La peste

Front Cover
Perma-Bound Books, 1948 - Literary Collections - 278 pages
295 Reviews
A haunting tale of human resilience in the face of unrelieved horror, Camus' novel about a bubonic plague ravaging the people of a North African coastal town is a classic of twentieth-century literature.

From inside the book

What people are saying - Write a review

User ratings

5 stars
143
4 stars
74
3 stars
36
2 stars
11
1 star
5

Camus is the most lyrical prose writer. - weRead
I reject that premise. - Goodreads
Amazing...visuals you will never forget - weRead
The surface plot isn't what I would call riveting. - Goodreads
i loved this- page turner and imaginative read - weRead
The prose is not pumped up to triumphalist proportions. - Goodreads

Review: The Plague

User Review  - William - Goodreads

Second reading. This is an essential book. If there's a canon, The Plague belongs in it. A few things interested me this time through. Mostly the narrator's penchant, most effective, for writing about ... Read full review

Review: The Plague, The Fall, Exile and the Kingdom, and Selected Essays (Everyman's Library)

User Review  - Raymond Thomas - Goodreads

I'm at a bit of loss on how to discuss Camus, but I shall address his stories in the order that they appear. There are many parts of The Plague that hold great promise for an interesting novel and ... Read full review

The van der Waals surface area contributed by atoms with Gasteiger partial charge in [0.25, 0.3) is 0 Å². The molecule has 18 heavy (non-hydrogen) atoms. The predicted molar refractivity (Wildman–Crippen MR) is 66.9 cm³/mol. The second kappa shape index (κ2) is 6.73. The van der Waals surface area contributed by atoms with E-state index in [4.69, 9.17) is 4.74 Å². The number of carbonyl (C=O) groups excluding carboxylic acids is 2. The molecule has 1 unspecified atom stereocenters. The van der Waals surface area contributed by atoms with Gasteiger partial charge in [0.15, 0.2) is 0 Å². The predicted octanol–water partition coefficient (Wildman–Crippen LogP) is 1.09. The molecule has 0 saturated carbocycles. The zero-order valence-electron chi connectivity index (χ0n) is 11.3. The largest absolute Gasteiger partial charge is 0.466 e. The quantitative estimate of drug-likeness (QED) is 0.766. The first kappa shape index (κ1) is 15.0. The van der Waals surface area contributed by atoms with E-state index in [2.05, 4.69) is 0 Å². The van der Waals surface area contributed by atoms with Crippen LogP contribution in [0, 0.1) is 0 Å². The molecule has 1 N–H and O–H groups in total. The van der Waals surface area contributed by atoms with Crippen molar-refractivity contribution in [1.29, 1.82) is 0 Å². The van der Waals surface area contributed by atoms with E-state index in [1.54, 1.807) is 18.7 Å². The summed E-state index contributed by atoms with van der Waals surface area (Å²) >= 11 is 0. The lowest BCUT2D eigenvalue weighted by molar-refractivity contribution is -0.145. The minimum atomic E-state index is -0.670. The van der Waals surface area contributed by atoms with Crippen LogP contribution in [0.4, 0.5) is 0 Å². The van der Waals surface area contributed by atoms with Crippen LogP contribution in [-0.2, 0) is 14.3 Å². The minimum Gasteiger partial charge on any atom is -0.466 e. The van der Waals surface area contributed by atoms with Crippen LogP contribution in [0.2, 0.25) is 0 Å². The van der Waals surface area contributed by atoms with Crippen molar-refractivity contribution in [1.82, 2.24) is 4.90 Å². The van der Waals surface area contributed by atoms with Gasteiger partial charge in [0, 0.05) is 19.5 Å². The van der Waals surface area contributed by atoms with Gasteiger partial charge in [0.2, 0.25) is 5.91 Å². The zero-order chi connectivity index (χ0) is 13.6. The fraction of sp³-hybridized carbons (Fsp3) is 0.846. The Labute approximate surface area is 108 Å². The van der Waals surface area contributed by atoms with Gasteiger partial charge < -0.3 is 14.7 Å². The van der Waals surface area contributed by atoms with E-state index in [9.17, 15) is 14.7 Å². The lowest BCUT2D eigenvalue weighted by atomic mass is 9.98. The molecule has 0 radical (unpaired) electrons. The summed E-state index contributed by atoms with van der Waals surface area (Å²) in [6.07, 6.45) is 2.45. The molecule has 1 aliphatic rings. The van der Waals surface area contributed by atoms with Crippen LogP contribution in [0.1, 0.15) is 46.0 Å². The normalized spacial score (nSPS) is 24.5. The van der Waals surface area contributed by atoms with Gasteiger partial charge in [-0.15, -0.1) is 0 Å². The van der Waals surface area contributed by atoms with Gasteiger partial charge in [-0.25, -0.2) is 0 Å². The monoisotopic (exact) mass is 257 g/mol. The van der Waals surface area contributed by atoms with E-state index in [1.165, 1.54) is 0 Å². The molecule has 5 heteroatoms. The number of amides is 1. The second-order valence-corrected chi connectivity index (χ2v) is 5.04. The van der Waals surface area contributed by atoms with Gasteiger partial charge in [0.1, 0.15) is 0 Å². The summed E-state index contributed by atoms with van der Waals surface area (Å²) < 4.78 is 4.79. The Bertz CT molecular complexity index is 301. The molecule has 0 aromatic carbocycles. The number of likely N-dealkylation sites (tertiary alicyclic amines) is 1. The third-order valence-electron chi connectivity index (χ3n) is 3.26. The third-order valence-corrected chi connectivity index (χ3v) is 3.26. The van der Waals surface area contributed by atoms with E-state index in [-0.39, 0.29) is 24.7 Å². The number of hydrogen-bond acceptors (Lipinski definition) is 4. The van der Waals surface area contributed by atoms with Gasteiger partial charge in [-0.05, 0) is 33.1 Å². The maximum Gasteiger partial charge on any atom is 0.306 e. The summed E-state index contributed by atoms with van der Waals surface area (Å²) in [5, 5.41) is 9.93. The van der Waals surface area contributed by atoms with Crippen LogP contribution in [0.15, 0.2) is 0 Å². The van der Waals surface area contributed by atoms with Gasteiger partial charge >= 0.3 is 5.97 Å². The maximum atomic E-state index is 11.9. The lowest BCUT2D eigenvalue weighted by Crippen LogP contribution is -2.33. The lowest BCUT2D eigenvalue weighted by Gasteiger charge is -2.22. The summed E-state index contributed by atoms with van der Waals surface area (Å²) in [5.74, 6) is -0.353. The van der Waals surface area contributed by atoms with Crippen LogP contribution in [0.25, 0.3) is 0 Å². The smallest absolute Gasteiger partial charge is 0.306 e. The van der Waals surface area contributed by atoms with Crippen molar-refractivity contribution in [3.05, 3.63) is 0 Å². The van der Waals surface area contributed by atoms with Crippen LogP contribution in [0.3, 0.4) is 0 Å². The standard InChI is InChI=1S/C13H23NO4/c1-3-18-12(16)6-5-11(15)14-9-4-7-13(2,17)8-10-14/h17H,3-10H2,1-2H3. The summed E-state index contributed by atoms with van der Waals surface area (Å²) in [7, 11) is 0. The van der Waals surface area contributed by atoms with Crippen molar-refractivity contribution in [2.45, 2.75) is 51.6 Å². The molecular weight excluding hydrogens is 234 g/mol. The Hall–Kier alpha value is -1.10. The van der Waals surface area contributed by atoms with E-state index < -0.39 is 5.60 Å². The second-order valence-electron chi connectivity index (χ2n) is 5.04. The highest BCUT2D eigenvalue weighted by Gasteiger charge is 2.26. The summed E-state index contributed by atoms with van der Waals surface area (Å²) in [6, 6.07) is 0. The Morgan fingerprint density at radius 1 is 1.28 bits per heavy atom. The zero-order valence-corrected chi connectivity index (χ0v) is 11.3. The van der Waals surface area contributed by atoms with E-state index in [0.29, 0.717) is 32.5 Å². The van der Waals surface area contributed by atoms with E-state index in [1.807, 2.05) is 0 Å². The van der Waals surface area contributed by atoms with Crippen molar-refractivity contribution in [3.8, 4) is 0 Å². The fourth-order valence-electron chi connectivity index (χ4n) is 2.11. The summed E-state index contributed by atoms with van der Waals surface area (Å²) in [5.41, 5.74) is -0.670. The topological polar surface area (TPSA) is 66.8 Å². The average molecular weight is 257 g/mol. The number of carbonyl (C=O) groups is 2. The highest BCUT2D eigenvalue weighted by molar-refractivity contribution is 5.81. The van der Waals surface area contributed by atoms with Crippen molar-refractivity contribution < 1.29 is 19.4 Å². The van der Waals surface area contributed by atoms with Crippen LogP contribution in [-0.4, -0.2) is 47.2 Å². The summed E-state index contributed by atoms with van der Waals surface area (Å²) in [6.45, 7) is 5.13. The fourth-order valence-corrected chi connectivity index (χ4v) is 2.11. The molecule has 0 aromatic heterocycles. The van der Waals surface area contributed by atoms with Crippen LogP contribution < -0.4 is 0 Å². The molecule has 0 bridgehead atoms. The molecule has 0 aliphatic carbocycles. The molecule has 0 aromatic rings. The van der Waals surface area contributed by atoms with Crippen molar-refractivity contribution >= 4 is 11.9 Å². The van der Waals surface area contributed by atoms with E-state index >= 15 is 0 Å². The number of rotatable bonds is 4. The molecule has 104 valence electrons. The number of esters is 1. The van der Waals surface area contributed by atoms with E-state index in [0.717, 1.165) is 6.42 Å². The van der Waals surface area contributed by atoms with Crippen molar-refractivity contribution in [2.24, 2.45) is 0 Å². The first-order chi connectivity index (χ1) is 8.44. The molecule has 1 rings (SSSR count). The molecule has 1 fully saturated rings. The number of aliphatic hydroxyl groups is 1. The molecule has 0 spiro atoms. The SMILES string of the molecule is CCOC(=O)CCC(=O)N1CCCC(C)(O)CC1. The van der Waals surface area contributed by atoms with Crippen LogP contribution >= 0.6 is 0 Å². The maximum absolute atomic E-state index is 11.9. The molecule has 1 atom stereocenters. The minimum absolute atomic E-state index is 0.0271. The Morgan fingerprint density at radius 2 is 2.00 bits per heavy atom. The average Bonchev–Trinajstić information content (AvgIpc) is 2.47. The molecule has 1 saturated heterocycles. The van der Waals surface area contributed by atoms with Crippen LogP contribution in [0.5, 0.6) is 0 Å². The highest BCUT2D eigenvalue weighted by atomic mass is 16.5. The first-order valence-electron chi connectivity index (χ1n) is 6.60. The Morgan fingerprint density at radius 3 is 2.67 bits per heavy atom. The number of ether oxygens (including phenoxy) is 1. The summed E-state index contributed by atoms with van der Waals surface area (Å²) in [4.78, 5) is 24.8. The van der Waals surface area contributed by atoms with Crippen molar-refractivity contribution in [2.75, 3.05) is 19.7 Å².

All 295 reviews »

Related books

Contents

CONTENTS
3
page
61
page
151
Copyright

2 other sections not shown

Common terms and phrases

References to this book

All Book Search results »

About the author (1948)

Albert Camus was born in Algeria in 1913. He spent the early years of his life in North Africa, where he worked at various jobs--in a weather bureau, in an automobile supply firm, in a shipping company--to help pay for his courses at the University of Algiers. He went on to become a journalist, and from 1935 to 1938 he ran the Theatre de l'Equipe, a theatrical company that produced plays by Malraux, Gide, Synge, Dostoyevsky, and others. During World War II he was one of the leading writers of the French Resistance and editor of Combat, then an important underground newspaper. His fiction, including "The Stranger," "The Plague," "The Fall," and "Exile and the Kingdom"; his philosophical essays, "The Myth of Sisyphus" and "The Rebel"; and his plays have assured his preeminent position in modern letters. In 1957 Camus was awarded the Nobel Prize for Literature. On January 4, 1960, he was killed in a car accident.
Carol Cosman has translated works by Balzac and Simone de Beauvoir from the French as well as JeanPaul Sartre's biography of Flaubert.

Bibliographic information